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2012 Toronto Ukrainian Festival

27 Sep

Вітаємо / Welcome!

For the last three years my daughter and I make a point of attending Toronto Ukrainian Festival held in September on Bloor West, between Runnymede and Jane.  We always look forward to sampling traditional food, listening to live bands and people-watching.

Roasted whole pig.  We are pork eaters!

I love food and am open-minded while trying different foods however when it comes to traditional Ukrainian fare – varenyky, kapusta, borsch (by the way, it’s not “borscht”, there is no “t” in the “borsch”!), holybtsi, I become super-critical.    Let’s start with varenyky, a.k.a. perogi.  Canadians and some Ukrainian Canadians love the potato-cheddar cheese variety.  This variety is unheard of in Ukraine!  It has to be some crazy North American invention as cheddar cheese was not available  in Ukraine.  I lived there until 1993 and can assure you that nobody made those.

We like to visit different vendors and marvel at their displays.

Rushnyky (towels)

These are the traditional Ukrainian embroidered rushnyky (towels).  They are used to decorate religious icons, during wedding ceremonies or just to decorate a Ukrainian home.  They are also used as table runners, panels to make pillows or any other place that needs a little embroidery.

My family is from Bukovyna, a region in the Western Ukraine. This is a partial shot of the hand embroidered Bukovynian blouse.  We believe that this kind of embroidery is protecting against the bad spirits.  The blouse is heavy, up to 20lbs because of all the tiny beads that are sewn on it.  It’s not cheap, $600 CDN and I couldn’t it get it cheaper even in Ukraine.  My aunt make these blouses and they go for $500 US.

Keptar, a fur-trimmed Bukovynian vest

Me in my embroidered blouse, trying on a Bukovynian headpiece 🙂

Another traditional costume from a different region in Ukraine

My boyfriend joined me on Saturday and got to sample some Ukrainian beer:Brewed since 1715!

I don’t think he liked it too much so Lvivske Pyvo didn’t get his stamp of approval 🙂

My daughter and I participated in the vodka tasting.  We had to compare “Slava” to “Stolichnaya” and Zirkova” to “Absolut”.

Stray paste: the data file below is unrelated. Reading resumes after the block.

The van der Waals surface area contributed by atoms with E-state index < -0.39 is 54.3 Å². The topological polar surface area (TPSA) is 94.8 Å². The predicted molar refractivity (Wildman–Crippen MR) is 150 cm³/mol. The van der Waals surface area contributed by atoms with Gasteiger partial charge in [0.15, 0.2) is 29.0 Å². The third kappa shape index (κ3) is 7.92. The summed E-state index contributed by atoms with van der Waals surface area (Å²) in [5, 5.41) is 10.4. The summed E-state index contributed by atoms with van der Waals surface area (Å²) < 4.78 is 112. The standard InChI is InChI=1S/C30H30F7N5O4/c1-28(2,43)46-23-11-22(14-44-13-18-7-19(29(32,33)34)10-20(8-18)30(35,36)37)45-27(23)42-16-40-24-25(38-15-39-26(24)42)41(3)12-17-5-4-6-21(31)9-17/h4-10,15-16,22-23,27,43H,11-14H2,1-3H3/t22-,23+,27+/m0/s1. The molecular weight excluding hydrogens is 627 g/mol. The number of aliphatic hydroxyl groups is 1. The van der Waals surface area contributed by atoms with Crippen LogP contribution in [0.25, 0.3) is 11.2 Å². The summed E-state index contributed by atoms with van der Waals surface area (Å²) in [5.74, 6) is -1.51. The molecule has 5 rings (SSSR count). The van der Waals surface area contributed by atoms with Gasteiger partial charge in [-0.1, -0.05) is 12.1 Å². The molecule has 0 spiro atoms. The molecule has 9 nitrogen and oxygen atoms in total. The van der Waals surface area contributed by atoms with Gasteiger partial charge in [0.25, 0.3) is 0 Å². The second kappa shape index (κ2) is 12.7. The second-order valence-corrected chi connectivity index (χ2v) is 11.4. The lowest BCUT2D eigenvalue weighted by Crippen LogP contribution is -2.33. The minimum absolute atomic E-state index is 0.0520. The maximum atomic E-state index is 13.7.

Well, Ukrainian vodka won, hands down.  Absolut is too harsh and Stoli has this “chemical” aftertaste.   Zirkova has a clean, crisp taste and Slava trickles smoothly down the throat.

Interesting piece of trivia:

Canada has the world’s third-largest Ukrainian population outside of Ukraine.  Ukrainian Canadians represent the ninth largest ethnic group in the country.

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An Evening Stroll Around Casa Loma

30 May

I am upset that I missed Doors Open Toronto which took place this last weekend.   I am making a resolution right now to mark my calendar for 2013 and explore as many historical buildings as I can.  Toronto has so many well-known landmarks that I always wanted to see…De La Salle College “Oaklands”, Osgood Hall, Upper Canada College, Campbell House and the Casa Loma Stables.  I have been Casa Loma before but I didn’t have a chance to tour the Stables across the street from the castle.

98 rooms, 30 bathrooms, 25 fireplaces, 3 bowling alleys, a 50-meter shooting gallery, a wine cellar (temperature-controlled) capable of holding 1,700 bottles, an 18-meter indoor swimming pool and an underground tunnel connecting Casa Loma to the stables.  The castle’s original ovens in the kitchen were so big that they could cook an entire ox.  That’s quite a family home!

The stalls in the Stables were made from the best quality mahogany and each horse’s name was written out in 18-karat gold letters.

Looks like the horses lived better than many Toronto residents at that time.

No expense was spared on creating and maintaining this residence but the family fortune didn’t last.  The owner died broken and penniless.  What a sad, sad story.

I wonder if there is an individual rich enough to buy this property now and restore it to its’ full glory.

 

 

 

 


 

 

 

 

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